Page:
What makes a good Range Officer? There are many facets to running a stage efficiently and safely. Let’s take a look at some of the desirable qualities of a good range official.[Read more…] about The Good RO
RO Best Practices
Regardless if a gun is dropped during the course of fire, or outside a course of fire, it is the job of a Range Officer to oversee its retrieval and return to a safe condition (see 10.5.14). But how should a RO go about this?[Read more…] about Handling dropped guns
No, this is not a foot faulting post, at least not directly. One of the things I see at major matches are stage crews not maintaining the fault lines. As hundreds of competitors go through the course of fire, certain corners are getting buried by dirt and gravel that is kicked up as people stop in prime shooting positions. Is this an issue? If a competitor earns an unfair foot fault, it sure is![Read more…] about Tending your fault lines
As I go around shooting and working matches and teaching Range Officer classes I see a common issue that really bugs me. That is the common practice of truncation of range commands and called hits while scoring targets.[Read more…] about Truncation: Words don’t cost money!
Now and then we get a query from folks who are confused about something they saw recently at a match, perhaps at a club they have never shot with before, and they are wondering if what they saw was right and proper. The most recent of these inquired regarding early scoring and the job of the “second RO”. Let’s dive in.[Read more…] about Two ROs, Scoring, & the Rules
Many people understand the role of the range officer with the timer: to issue the range commands, to supervise and observe the competitor while they shoot the course of fire, to correctly and accurately score targets, and to ensure safety and procedural rules are followed at all times. But, what about the second, or third, or even fourth RO on a stage? What are they supposed to do? Most people understand that the second RO is typically considered the scorekeeper, and while the competitor is shooting, they watch the stage in general, look for foot faults, safety issues, and other procedural errors that may be made. The scorekeeper is also responsible for accurately recording the competitor’s score, whether that’s done on paper or electronically. The third Range Officer on a stage has responsibility for an even wider view of what’s happening while the stage is being shot, looking for faults, procedural errors and safety problems. Let’s look at each job and its responsibilities a little closer, though.[Read more…] about What’s My Line?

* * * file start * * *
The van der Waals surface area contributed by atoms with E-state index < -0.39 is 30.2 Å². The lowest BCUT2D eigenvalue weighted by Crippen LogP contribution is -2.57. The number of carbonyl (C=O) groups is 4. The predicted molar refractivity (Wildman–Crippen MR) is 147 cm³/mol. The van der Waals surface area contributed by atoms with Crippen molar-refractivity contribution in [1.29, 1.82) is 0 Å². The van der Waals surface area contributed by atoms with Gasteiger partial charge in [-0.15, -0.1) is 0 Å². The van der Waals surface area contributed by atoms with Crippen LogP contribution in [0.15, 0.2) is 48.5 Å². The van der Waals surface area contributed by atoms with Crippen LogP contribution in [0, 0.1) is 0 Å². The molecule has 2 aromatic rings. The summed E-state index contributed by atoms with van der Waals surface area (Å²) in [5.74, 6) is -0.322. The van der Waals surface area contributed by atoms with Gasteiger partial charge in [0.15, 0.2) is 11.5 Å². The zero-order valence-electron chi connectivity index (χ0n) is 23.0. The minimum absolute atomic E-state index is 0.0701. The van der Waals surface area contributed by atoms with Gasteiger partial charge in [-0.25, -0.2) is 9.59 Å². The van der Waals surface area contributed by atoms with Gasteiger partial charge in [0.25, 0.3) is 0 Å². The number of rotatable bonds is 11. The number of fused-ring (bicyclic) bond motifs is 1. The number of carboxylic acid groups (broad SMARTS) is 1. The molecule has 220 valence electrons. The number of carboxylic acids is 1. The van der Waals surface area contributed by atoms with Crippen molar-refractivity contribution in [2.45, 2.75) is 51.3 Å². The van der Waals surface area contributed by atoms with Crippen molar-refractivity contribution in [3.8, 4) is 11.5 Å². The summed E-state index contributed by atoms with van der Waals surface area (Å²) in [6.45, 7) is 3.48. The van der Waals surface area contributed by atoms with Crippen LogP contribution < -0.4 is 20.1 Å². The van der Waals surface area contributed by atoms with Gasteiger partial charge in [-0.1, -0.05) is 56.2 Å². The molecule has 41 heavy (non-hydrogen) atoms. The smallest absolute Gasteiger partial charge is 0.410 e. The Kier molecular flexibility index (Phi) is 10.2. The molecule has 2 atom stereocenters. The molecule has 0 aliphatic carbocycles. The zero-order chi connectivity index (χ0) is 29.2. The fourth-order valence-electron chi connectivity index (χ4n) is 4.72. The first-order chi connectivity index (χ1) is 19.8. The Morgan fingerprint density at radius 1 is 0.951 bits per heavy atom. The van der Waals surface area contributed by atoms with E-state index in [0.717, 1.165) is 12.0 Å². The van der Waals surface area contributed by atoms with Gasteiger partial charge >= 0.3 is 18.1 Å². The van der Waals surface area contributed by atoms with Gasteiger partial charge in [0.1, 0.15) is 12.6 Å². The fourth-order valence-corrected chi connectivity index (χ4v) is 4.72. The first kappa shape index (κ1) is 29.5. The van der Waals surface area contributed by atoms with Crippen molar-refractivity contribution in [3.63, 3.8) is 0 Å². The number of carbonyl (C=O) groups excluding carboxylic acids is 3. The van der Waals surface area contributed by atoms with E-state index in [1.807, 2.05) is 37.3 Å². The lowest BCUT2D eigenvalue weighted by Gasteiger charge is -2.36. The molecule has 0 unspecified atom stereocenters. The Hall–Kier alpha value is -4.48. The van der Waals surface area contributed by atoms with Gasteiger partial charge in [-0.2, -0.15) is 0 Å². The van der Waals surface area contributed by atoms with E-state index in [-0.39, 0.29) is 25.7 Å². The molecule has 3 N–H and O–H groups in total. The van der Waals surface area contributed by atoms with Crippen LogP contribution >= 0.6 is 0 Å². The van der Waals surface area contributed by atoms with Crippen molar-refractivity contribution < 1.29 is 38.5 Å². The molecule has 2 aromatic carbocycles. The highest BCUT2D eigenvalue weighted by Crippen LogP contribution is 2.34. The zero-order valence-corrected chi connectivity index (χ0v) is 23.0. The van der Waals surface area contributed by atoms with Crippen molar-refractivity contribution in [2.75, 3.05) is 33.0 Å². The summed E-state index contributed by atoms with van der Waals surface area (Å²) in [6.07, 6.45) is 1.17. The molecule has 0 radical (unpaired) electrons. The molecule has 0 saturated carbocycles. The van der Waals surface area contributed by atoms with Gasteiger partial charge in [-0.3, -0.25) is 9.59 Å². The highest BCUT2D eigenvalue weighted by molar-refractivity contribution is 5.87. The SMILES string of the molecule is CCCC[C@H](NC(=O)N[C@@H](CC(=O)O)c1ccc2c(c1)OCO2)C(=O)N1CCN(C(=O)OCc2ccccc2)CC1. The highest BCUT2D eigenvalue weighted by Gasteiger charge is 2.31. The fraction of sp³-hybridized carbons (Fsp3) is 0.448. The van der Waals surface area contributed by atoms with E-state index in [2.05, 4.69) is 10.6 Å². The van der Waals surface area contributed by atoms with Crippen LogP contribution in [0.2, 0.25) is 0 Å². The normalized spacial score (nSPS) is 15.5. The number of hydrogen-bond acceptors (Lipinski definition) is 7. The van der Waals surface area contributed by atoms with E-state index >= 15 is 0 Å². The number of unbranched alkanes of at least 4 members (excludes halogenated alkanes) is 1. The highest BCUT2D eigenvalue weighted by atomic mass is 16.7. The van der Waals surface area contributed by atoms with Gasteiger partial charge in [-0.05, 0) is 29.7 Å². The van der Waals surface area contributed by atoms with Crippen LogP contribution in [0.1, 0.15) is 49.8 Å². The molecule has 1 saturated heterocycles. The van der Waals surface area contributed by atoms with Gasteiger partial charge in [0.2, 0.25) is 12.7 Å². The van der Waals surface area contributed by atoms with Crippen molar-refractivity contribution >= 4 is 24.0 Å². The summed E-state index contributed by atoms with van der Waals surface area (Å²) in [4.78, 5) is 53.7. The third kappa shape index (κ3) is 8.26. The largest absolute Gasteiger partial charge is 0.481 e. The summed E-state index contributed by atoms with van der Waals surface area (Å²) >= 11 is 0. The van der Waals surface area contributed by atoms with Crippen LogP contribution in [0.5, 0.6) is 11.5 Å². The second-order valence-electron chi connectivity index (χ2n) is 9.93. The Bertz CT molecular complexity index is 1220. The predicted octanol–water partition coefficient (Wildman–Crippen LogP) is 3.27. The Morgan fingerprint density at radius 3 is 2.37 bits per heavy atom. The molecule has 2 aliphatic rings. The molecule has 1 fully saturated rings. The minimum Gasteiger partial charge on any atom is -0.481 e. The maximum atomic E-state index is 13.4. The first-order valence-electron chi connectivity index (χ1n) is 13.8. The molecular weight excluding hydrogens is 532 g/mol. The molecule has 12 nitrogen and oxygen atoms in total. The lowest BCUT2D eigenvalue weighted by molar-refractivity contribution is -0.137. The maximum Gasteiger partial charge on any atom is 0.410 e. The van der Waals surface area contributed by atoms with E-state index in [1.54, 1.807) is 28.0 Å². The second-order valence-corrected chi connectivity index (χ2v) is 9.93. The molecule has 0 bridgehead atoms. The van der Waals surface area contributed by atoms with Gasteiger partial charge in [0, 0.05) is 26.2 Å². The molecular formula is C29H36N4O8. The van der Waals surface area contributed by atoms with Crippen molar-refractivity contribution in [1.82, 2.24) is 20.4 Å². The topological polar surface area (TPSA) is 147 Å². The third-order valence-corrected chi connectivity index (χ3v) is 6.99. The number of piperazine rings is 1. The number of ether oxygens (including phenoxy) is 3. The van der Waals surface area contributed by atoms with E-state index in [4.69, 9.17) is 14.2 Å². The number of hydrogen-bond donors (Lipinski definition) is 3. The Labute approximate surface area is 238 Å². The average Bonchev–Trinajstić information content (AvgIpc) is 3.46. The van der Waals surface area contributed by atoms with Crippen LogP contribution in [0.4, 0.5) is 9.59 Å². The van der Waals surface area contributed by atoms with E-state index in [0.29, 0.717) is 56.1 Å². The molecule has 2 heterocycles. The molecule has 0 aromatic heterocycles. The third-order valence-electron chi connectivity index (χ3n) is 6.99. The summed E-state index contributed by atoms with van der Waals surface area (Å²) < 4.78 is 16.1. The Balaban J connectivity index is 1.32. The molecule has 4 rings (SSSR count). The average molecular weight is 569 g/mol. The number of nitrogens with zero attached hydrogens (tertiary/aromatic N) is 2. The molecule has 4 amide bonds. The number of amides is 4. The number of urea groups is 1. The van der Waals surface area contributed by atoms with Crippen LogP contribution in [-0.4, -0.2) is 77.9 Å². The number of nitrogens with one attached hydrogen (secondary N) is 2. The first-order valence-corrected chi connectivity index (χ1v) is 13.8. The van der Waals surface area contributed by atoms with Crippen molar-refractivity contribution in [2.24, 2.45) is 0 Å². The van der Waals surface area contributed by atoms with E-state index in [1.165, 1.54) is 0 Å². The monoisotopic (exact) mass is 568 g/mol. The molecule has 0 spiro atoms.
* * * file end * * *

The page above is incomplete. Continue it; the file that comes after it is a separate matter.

Ah Winter…for some it’s a non-event; for others it’s an experiment in battling the elements to keep on enjoying our sport. It’s the season where movement can include dealing with consistently slippery conditions and the inevitable slips and falls by competitors and staff. While we are discussing this all within the context of “Winter” and all the joyous ice and snow that comes with it; the same realities apply everywhere and at any time of year.[Read more…] about Stopping for Safety
At some point, you will be running a competitor and they will have some sort of malfunction. And for this post, I am not talking about a squib or a pistol suddenly firing rounds in bursts, which are unsafe ammunition/gun scenarios in which the RO must stop the competitor. I am talking about a malfunction such as a jam, ammo feeding issue, stuck case, or another instance that would not be considered unsafe. As the RO, what do you do?[Read more…] about The malfunction conundrum